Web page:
4.2. Action at a distance
4.3. Defining nothing
4.4. The vacuum : the ancient world
4.5. Some ancient physics with a modern twist : Archimedes' principle
4.6. The vacuum : the early modern world
5. Some basics
5.1. Introduction
5.2. The currency and language of science
5.3. Creating expressions in the language of science
5.4. What makes the world go 'round?
5.5. Daring to know
5.6. Types of energy
5.7. Force
5.8. Electromagnetism
5.9. Power
6. Investigating nature
6.1. Introduction
6.2. The mechanics of breathing
6.3. How we view the natural world
6.4. Quantum mechanics
6.5. Complementarity
6.6. The uncertainty principle of Heisenberg
7. Generating order and system
7.1. Introduction
7.2. The polarization of light waves
7.3. The fluctuating vacuum : the classical nothing becomes something
7.4. There is still enchantment in physics
7.5. Quantum field fluctuations in the vacuum
7.6. Fluctuations
8. The forces of nature
8.1. Introduction
8.2. Some early history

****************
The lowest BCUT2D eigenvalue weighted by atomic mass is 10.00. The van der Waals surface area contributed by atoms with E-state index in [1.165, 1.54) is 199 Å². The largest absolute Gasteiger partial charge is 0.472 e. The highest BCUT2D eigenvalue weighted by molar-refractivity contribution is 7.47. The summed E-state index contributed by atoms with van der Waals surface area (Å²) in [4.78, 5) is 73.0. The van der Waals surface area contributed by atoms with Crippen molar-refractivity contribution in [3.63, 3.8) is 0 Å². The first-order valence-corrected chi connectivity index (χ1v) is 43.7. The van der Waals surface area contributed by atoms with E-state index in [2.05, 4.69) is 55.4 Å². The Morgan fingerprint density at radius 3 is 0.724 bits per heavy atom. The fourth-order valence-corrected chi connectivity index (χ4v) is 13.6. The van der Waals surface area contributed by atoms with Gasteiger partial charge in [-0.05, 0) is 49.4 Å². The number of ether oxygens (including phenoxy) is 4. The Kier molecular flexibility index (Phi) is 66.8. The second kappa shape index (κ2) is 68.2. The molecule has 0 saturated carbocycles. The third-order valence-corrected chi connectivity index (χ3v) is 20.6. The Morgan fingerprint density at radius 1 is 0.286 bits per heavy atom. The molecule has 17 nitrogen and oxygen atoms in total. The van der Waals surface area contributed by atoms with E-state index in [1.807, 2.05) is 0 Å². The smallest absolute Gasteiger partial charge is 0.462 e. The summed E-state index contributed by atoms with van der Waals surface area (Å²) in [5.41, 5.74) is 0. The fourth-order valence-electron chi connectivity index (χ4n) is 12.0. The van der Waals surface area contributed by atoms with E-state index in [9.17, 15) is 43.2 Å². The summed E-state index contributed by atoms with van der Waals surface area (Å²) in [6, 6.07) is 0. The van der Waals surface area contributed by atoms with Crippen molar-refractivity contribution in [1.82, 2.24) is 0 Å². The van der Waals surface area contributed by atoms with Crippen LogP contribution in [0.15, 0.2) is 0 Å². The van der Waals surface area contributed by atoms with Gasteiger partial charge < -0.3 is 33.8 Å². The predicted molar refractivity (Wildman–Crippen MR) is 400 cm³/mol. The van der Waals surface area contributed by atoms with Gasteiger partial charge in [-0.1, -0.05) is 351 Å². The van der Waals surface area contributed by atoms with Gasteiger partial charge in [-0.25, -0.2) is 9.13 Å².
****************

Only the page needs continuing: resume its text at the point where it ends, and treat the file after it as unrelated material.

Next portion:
8.3. Gravity
8.4. Electromagnetism
8.5. Nuclear forces
8.6. Some recent developments
9. Intermolecular forces
9.1. Introduction
9.2. Something ideal
9.3. Quantifying ideal behaviour : the gas laws
9.4. Ballooning
9.5. Something closer to reality
9.6. The van der Waals force
9.7. Forces on the small and on the large scale
9.8. Representing the forces between molecules
9.9. London dispersion force
9.10. Earnshaw's theorem
9.11. The local field effect
10. Aspects of the private life of a liquid
10.1. Introduction
10.2. Water : the least ideal of fluids
10.3. Hydrogen bonding
10.4. The mechanical properties of water
10.5. The contribution of water to solutions
10.6. Clathrates
11. Order and complexity
11.1. Introduction
11.2. A classification
11.3. Packing of spheres
11.4. The packing of less-perfect, but real shapes (molecules)
11.5. The origin of order
12. 'For all that moveth, doth in change delight'
12.1. Introduction
12.2. Melting
12.3. The fate of a snowflake.
"Version: 20151101"--Title page verso.
"A Morgan & Claypool publication as part of IOP Concise Physics"--Title page verso.
Includes bibliographical references.
Title from PDF title page (viewed on December 1, 2015).
Morgan & Claypool Publishers, publisher.
Institute of Physics (Great Britain), publisher.
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Print version:
Publisher Number:
10.1088/978-1-6817-4241-0 doi
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Restricted for use by site license.